]Selecting a milling cutter
Selecting a milling cutter is not a simple task. There are many variables, opinions and lore to consider, but essentially the machinist is trying to choose a tool which will cut the material to the required specification for the least cost. The cost of the job is a combination of the price of the tool, the time taken by the milling machine, and the time taken by the machinist. Often, for jobs of a large number of parts, and days of machining time, the cost of the tool is lowest of the three costs.
Material: High speed steel (HSS) cutters are the least-expensive and shortest-lived cutters. Cobalt steel is an improvement on HSS and generally can be run 10% faster. Carbide tools are more expensive than steel, but last longer, and can be run much faster, so prove more economical in the long run. HSS tools are perfectly adequate for many applications. The progression from HSS to cobalt steel to carbide could be viewed as very good, even better, and the best.
Diameter: Larger tools can remove material faster than small ones, therefore the largest possible cutter that will fit in the job is usually chosen. When milling an internal contour, or concave external contours, the diameter is limited by the size of internal curves. The radius of the cutter must be less than or equal to the radius of the smallest arc.
Flutes: More flutes allows a higher feed rate, because there is less material removed per flute. But because the core diameter increases, there is less room for swarf, so a balance must be chosen.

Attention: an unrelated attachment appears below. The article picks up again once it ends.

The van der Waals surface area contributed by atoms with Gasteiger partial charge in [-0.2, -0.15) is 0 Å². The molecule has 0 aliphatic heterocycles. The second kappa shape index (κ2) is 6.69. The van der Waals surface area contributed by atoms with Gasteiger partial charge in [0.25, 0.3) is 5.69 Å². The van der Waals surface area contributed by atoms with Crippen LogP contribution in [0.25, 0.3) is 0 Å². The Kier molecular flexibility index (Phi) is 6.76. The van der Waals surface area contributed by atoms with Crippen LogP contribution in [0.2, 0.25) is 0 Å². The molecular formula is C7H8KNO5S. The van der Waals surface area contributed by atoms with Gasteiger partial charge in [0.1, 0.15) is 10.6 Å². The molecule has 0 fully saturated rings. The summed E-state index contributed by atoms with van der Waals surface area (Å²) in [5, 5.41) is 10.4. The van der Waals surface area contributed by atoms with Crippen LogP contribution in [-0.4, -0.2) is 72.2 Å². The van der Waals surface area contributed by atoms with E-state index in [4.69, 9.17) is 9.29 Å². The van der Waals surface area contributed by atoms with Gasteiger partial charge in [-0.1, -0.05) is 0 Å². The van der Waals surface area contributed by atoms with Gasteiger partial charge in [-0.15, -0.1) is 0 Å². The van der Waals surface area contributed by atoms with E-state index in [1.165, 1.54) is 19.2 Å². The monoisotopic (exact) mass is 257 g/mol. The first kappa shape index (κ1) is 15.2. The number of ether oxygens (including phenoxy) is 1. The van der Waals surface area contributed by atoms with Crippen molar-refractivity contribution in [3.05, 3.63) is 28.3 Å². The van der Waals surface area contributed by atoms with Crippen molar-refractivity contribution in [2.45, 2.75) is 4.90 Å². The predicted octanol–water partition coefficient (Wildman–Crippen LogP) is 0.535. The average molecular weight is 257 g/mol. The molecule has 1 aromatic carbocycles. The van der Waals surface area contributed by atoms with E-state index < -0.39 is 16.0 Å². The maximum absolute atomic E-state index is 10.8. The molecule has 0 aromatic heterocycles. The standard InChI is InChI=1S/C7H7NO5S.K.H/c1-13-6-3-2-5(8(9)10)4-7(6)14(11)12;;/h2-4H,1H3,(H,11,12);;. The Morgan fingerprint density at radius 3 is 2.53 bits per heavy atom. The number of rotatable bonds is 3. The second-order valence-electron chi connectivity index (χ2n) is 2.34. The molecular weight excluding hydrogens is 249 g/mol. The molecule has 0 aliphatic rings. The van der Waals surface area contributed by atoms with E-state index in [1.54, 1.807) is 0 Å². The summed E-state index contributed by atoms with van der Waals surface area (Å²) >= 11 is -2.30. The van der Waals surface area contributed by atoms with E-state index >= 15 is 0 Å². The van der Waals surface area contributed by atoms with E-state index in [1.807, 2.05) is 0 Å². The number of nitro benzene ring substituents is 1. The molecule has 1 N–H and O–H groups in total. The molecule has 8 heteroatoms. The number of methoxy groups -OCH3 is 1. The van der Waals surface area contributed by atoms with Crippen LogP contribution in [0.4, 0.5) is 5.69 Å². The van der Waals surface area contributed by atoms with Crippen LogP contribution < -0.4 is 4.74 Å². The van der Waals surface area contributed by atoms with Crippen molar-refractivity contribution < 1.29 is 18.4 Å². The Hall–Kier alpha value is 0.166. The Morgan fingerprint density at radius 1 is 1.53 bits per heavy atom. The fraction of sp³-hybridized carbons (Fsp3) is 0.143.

Coating: Coatings, such as titanium nitride, also increase initial cost but reduce wear and increase tool life.
Helix angle: High helix angles are typically best for soft metals, and low helix angles for hard or tough metals.
Enraged wrote:If anyone is interested, I contact that seller about making a custom Shapeoko set of end mills. If we can get about 10 or more people interested, he would be willing to offer some discounts. If anyone is interested in doing this, we would need to work out what types of end mills to put in the set, and we can go from there.
I ordered five 1/8" 4 flute end mills (for $18.75, so $3.75 per end mill) to check out the quality, but for a Shapeoko set I would suggest a few different sizes, as well as maybe a ballnose and a v-groove cutter as well. That way we could have one kit that has all the end mills you would need to do a variety of first projects, for a reasonable amount of money, that would fit in the standard 1/8" collet in a dremel.
edwardrford wrote:Here's another that I ran across a while ago which really gave me some insight into the science behind choosing end mills. http://www.cncathome.com/spindles.html the interesting bit starts just below the picture of the spindle with the last word indicator mounted to it (about 1/3 down the page). However, the whole page is worth a read. That guy really knows what he's talking about.
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